Re: Physical contact vs. "no-touch" policy
I was startled to hear "never touch the chest" suggested as a rule with kids. This would rule out Ki Society's usual way of assessing balance (a soft push with the palm to the upper chest) as well as attacks such as kata tori and bear hugs. It seems severely over-cautious to me.
I think that it's important to be careful, but also important not to be so careful that people are afraid of contact--that sends entirely the wrong message.
We have both men and women teaching kids' classes, and I think it is important not to let the current societal over-emphasis on how dangerous men are exclude men from this important role. How can children learn the difference between appropriate and inappropriate when their elders aren't allowed to model "appropriate"? As others have said, we strongly encourage parents to watch classes--there are almost always parents present, except with the teen class--and so we would have immediate feedback if anything the parents couldn't accept was going on.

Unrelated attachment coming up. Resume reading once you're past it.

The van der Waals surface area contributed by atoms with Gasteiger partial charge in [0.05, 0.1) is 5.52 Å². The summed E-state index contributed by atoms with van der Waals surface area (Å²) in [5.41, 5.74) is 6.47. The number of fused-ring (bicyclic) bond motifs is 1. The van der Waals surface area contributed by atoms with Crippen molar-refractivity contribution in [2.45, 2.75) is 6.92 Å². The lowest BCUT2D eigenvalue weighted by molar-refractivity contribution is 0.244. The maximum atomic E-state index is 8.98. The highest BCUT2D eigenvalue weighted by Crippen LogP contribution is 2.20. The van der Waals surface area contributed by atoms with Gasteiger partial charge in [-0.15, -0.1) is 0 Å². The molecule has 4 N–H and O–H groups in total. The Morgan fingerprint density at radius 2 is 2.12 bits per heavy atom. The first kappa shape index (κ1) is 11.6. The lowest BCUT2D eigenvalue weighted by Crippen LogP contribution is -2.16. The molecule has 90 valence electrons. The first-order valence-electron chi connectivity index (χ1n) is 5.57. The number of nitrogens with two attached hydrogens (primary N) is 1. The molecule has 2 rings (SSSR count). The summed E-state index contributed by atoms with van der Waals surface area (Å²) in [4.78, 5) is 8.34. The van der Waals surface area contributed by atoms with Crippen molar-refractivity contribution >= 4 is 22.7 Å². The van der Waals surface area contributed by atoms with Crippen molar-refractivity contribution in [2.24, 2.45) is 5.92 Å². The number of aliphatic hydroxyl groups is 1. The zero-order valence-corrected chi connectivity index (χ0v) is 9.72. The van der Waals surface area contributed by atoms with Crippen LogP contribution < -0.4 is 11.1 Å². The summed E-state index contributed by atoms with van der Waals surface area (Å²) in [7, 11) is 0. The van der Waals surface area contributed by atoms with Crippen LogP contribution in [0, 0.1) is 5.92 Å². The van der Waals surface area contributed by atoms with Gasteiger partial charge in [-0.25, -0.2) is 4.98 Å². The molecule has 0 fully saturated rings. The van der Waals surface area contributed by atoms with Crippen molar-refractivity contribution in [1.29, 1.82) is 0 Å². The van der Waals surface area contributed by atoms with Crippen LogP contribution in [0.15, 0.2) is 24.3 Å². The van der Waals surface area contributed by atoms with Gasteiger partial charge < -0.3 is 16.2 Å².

A much more difficult question for me personally is when it is appropriate to physically restrain or pick up a misbehaving child. Sometimes it seems essential for safety, but it's getting pretty close to physical discipline of a kind that we don't have the parents' consent for. I have one young student who does not respond to verbal demands to sit down and stay put. It is very tempting to pick him up, put him where he belongs, and hold him there briefly. But it is a much scarier form of touch, emphasizing the adult's huge strength and size advantage, than the usual balance tests or pats on the head.